Short Takes

‘United States of Paranoia’ examines conspiracy theories; ‘Heart of Palm’ focuses on family in a small Florida town

August 24, 2013 

"The United States of Paranoia: A Conspiracy Theory" by Jesse Walker.


The United States of Paranoia: A Conspiracy Theory

Jesse Walker; HarperCollins, 448 pages

Americans have always feared secret cabals.

In three successive decades in the mid-20th century, a “Brown Scare” swept through this country, followed by a “Red Scare,” and finally a “Lavender Scare,” Jesse Walker tells us in his bold and thought-provoking new book, “The United States of Paranoia: A Conspiracy Theory.”

Americans heard so many stories that described Nazis, communists and homosexuals nefariously trying to take over our government, our minds and our bodies, they began to see them everywhere. In an earlier era, they feared murderous slaves and libidinous Native American kidnappers. And more recently: UFOs and satanic nursery schools.

“This is a book about America’s demons,” Walker writes. “Many of those demons are imaginary, but all of them have truths to tell us. A conspiracy story that catches on becomes a form of folklore. It says something true about the anxieties and experiences of the people who believe and repeat it.”

Walker wrote “Rebels on the Air: An Alternative History of Radio in America” and is an editor at Reason magazine. Giving the reader an “exhaustive” history of all conspiracy theories is not Walker’s mission. Instead, “The United States of Paranoia” is an oddly entertaining exploration of the roots of “paranoid” thinking across several centuries of American history.

Hector Tobar, Los Angeles Times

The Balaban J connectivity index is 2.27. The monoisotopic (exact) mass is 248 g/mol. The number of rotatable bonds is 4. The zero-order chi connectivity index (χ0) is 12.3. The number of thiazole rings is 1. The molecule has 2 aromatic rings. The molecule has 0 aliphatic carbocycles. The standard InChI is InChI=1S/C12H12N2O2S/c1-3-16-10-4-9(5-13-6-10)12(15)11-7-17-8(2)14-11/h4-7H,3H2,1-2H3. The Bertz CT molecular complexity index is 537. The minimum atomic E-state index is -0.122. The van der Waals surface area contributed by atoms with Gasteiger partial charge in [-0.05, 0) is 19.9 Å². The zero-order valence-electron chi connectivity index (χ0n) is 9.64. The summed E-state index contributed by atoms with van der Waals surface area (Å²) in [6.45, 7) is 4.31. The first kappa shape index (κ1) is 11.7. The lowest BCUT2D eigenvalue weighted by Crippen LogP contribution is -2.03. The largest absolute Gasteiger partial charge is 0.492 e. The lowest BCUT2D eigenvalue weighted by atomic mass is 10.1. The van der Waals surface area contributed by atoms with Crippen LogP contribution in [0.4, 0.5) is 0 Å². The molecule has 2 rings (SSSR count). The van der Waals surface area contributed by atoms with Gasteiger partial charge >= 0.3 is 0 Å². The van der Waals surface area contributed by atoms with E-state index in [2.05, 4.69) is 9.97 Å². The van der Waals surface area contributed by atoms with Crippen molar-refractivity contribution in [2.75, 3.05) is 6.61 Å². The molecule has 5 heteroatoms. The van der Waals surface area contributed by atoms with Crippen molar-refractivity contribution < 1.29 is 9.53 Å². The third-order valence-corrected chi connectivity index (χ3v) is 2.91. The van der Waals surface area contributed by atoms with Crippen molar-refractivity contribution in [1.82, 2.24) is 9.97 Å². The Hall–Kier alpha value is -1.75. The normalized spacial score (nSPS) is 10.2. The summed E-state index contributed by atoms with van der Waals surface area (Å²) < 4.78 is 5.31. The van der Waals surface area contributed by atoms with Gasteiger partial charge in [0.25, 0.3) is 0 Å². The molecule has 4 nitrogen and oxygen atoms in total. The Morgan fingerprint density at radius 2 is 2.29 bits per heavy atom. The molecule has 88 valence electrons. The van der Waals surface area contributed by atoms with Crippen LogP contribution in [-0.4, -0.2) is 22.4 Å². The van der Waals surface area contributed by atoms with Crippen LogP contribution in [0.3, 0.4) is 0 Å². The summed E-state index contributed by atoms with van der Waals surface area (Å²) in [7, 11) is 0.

Heart of Palm

Laura Lee Smith, Grove Press, 496 pages

“Most people never understood why Arla went and married a Bravo,” explains the resident guide-slash-gossip in the prologue to “Heart of Palm,” Laura Lee Smith’s fine, funny first novel that unwinds from the marriage of Arla Bolton and Dean Bravo. It’s a voice reminiscent of Richard Russo’s in “Mohawk” or “Empire Falls,” a likable and knowing town historian who introduces us to Arla as a debutante, a creature so exquisite that “the world genuflected before her.”

Smith, who lives in St. Augustine, excels at bringing this north Florida hamlet to life. Her dialogue is pitch-perfect, her landscapes fragrant with jasmine and yellow pine, and she eloquently evokes the mixture of tenderness and callousness essential to small-town relationships.

In the end – which comes with a delightful twist – the guilty pleasure of “Heart of Palm” is its steadfast tangle of rage and grief and love, a heaping dose of Southern soul with a whole lot of chutzpah thrown in.

Gina Webb, The Atlanta Journal-Constitution

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